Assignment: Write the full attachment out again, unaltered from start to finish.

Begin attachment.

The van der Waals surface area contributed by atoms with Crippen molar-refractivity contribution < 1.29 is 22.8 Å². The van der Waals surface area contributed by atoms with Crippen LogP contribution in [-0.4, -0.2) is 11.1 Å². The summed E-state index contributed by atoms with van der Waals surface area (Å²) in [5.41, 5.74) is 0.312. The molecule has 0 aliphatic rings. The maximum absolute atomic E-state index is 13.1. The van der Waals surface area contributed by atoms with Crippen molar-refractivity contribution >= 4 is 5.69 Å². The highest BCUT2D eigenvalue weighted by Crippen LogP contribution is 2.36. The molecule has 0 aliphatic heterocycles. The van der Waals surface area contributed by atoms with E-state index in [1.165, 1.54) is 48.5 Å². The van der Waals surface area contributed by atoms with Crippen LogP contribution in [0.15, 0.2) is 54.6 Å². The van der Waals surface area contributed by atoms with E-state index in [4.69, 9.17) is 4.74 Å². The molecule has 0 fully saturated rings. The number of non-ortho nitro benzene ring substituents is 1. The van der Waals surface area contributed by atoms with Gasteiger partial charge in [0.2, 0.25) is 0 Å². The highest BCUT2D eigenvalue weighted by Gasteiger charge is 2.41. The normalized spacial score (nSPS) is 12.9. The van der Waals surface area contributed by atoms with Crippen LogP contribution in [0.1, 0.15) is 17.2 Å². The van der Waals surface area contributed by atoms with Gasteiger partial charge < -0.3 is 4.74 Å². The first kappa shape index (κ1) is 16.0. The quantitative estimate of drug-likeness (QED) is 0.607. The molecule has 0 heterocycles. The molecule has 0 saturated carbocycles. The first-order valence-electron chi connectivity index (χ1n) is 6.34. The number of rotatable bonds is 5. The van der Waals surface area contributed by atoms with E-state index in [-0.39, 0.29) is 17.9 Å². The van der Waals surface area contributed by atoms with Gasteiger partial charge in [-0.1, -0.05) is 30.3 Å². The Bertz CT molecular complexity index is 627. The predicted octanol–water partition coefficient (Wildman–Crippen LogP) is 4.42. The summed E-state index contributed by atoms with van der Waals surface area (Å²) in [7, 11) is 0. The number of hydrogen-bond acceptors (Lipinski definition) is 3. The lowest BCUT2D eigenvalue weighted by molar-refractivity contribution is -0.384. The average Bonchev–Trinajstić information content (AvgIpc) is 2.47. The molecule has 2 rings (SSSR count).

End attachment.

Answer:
The van der Waals surface area contributed by atoms with Crippen molar-refractivity contribution < 1.29 is 22.8 Å². The van der Waals surface area contributed by atoms with Crippen LogP contribution in [-0.4, -0.2) is 11.1 Å². The summed E-state index contributed by atoms with van der Waals surface area (Å²) in [5.41, 5.74) is 0.312. The molecule has 0 aliphatic rings. The maximum absolute atomic E-state index is 13.1. The van der Waals surface area contributed by atoms with Crippen molar-refractivity contribution >= 4 is 5.69 Å². The highest BCUT2D eigenvalue weighted by Crippen LogP contribution is 2.36. The molecule has 0 aliphatic heterocycles. The van der Waals surface area contributed by atoms with E-state index in [1.165, 1.54) is 48.5 Å². The van der Waals surface area contributed by atoms with Crippen LogP contribution in [0.15, 0.2) is 54.6 Å². The van der Waals surface area contributed by atoms with E-state index in [4.69, 9.17) is 4.74 Å². The molecule has 0 fully saturated rings. The number of non-ortho nitro benzene ring substituents is 1. The van der Waals surface area contributed by atoms with Gasteiger partial charge in [0.2, 0.25) is 0 Å². The highest BCUT2D eigenvalue weighted by Gasteiger charge is 2.41. The normalized spacial score (nSPS) is 12.9. The van der Waals surface area contributed by atoms with Crippen LogP contribution in [0.1, 0.15) is 17.2 Å². The van der Waals surface area contributed by atoms with Gasteiger partial charge < -0.3 is 4.74 Å². The first kappa shape index (κ1) is 16.0. The quantitative estimate of drug-likeness (QED) is 0.607. The molecule has 0 heterocycles. The molecule has 0 saturated carbocycles. The first-order valence-electron chi connectivity index (χ1n) is 6.34. The number of rotatable bonds is 5. The van der Waals surface area contributed by atoms with E-state index in [-0.39, 0.29) is 17.9 Å². The van der Waals surface area contributed by atoms with Gasteiger partial charge in [-0.1, -0.05) is 30.3 Å². The Bertz CT molecular complexity index is 627. The predicted octanol–water partition coefficient (Wildman–Crippen LogP) is 4.42. The summed E-state index contributed by atoms with van der Waals surface area (Å²) in [7, 11) is 0. The number of hydrogen-bond acceptors (Lipinski definition) is 3. The lowest BCUT2D eigenvalue weighted by molar-refractivity contribution is -0.384. The average Bonchev–Trinajstić information content (AvgIpc) is 2.47. The molecule has 2 rings (SSSR count).